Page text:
Some of the collection’s notations contribute to the permanent exhibition in the European Solidarity Centre’s museum. Institution is also eager to share its resources, which are used by other cultural institutions, researchers, journalists, cultural animators, and school teachers. Collection’s content served as the basis for several scientific publications and press articles. Some interviews were used in numerous documentaries and movies showed in Polish television and on international film festivals (ECS itself made over 40 document films). ECS’s “Mediateka” has in its disposal well-equipped screening rooms which are used by researchers during queries and school groups during educational projects. Moreover, many notations are available on-line on YouTube.
Description of content
The European Solidarity Centre’s collection of film notations includes over 1100 interviews, which reach the total time of 1760 hours. They are oral history documents, which thoroughly describe the dissident activities (of political, social and cultural background) during last decades of socialist Poland. Although the interviews are of biographic nature, their core lies in the recollection of the fight for democratic changes. In notations politicians’, activists’ and artists’ lives serve as a background of great historical changes. Narrations are the testimonies of brave actions, persecutions and victories.
The majority of notations are recorded with people who were directly engaged in establishing, maintaining and developing the Solidarity movement, both in Gdansk, other Polish cities and abroad (e.g. in Great Britain, Denmark or Sweden). Among narrators are commonly recognised and still active politicians (like Donald Tusk, current President of the European Council) and artists (Andrzej Wajda – famous director), as well as numerous local activists who never got wider recognition, but had played very important role in preparing the transformation. Moreover, some interviews are conducted with people who had engaged in dissident activity in 1970s, so before the "Solidarity" movement was established.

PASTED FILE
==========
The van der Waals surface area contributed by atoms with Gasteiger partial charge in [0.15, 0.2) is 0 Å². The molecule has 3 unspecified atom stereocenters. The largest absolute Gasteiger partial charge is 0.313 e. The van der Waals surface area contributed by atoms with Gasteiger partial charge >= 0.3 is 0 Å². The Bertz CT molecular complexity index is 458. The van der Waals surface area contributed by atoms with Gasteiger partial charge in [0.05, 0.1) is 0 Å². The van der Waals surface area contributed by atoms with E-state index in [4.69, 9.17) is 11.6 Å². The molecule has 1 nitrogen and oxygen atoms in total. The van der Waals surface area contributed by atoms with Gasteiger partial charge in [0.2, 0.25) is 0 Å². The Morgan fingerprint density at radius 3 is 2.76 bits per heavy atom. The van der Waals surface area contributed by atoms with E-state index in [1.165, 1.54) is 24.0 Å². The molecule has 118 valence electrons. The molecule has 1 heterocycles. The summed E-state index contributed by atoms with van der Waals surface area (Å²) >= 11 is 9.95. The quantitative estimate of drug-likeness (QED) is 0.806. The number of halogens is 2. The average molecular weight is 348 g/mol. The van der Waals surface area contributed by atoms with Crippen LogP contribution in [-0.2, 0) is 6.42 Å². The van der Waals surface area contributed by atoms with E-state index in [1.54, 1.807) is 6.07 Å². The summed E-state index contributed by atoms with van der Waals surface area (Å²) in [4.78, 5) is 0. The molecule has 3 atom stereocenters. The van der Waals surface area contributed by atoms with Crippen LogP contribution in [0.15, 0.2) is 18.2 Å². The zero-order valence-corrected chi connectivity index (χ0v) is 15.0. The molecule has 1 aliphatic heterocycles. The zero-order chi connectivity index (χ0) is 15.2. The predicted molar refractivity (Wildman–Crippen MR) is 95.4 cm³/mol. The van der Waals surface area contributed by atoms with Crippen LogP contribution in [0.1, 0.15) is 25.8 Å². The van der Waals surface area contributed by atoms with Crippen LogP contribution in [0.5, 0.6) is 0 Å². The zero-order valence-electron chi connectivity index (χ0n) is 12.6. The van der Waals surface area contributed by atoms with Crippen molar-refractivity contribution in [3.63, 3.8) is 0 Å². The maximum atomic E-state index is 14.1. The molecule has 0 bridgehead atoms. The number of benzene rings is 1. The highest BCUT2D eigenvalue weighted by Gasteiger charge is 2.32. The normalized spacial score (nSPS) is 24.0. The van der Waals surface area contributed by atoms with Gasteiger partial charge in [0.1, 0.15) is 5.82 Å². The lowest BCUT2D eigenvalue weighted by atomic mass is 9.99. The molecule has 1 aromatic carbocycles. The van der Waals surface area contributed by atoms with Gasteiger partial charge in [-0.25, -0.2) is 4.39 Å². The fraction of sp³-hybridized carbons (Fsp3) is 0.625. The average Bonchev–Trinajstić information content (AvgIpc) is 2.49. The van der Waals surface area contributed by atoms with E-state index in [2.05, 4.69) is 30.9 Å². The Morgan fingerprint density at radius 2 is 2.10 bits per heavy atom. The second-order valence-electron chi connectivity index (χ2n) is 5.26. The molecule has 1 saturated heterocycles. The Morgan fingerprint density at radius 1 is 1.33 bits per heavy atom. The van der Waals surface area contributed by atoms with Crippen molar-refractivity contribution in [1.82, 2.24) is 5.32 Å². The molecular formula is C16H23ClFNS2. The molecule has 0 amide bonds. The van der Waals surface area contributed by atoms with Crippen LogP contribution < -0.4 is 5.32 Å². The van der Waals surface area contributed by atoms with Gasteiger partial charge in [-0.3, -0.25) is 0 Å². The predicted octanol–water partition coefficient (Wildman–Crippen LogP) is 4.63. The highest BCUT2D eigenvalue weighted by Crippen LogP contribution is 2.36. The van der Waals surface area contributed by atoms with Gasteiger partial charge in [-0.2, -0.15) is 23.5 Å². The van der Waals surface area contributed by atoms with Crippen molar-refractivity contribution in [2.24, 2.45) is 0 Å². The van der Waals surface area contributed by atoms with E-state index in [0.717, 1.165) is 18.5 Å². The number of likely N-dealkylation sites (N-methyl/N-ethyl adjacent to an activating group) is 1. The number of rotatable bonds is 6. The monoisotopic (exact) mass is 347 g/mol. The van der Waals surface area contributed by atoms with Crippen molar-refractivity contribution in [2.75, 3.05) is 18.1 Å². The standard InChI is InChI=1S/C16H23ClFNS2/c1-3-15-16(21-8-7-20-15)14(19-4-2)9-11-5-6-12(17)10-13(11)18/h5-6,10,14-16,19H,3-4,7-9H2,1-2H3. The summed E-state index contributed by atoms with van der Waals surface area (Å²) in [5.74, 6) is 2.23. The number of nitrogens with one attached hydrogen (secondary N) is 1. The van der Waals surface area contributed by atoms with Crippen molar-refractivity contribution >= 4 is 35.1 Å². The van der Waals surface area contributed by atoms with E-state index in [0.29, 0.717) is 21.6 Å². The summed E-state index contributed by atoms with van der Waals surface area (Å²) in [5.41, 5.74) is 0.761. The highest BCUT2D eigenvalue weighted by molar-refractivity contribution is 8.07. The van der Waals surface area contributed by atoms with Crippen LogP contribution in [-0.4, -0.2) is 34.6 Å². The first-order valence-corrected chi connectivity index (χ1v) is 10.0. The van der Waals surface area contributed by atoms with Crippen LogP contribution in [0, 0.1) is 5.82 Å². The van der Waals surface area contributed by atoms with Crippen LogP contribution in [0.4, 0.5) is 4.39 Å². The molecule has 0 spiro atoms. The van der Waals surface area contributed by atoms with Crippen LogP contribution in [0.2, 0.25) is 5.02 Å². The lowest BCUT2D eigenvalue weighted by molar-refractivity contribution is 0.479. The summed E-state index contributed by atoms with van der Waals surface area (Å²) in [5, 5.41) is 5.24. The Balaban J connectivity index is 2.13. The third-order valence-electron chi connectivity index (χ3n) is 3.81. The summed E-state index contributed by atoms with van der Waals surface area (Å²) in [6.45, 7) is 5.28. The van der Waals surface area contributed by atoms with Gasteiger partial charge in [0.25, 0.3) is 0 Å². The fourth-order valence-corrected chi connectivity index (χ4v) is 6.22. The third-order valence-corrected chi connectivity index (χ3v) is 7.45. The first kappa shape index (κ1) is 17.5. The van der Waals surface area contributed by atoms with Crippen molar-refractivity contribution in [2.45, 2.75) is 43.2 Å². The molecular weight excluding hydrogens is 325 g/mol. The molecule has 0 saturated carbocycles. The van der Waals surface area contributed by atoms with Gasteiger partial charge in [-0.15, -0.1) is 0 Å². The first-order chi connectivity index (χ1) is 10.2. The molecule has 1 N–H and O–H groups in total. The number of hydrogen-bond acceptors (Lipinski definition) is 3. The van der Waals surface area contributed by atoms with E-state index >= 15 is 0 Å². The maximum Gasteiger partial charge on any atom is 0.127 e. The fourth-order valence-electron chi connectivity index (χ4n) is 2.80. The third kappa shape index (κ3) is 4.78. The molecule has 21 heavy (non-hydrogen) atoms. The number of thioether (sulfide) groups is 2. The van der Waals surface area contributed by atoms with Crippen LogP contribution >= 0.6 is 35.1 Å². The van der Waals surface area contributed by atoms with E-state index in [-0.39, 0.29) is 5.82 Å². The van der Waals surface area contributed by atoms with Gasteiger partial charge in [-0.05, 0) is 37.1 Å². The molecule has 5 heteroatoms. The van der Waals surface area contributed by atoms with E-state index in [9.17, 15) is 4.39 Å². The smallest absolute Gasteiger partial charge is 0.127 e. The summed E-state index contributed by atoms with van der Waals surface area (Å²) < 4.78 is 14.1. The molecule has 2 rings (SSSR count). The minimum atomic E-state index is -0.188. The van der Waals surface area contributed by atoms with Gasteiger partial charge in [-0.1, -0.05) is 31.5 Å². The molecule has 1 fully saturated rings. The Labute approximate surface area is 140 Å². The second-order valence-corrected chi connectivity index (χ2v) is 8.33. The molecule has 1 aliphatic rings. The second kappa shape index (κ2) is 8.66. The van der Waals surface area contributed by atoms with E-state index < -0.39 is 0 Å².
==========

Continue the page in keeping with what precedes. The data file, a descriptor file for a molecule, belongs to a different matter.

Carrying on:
European Solidarity Centre’s notations are divided into thematic groups, e.g. in connection to certain events (December 1970, Ursus 1976, etc.), organisations (like Swietlik Cooperative) or the heroes of the fight for democratic changes, such as: the leaders of the "Solidarity" movement and the lawyers who defended the dissidents after their arrests.
- video recordings (including oral history recordings): 1000-
Geographical scope of recent operation
Date of founding
Place of founding
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Important events in the history of the collection
- parts are closed to the public
Part of network
Author(s) of this page
- Tołłoczko-Suchańska, Barbara
Mydlarska, Anna , interview by Tołłoczko-Suchańska, Barbara, April 28, 2017. COURAGE Registry Oral History Collection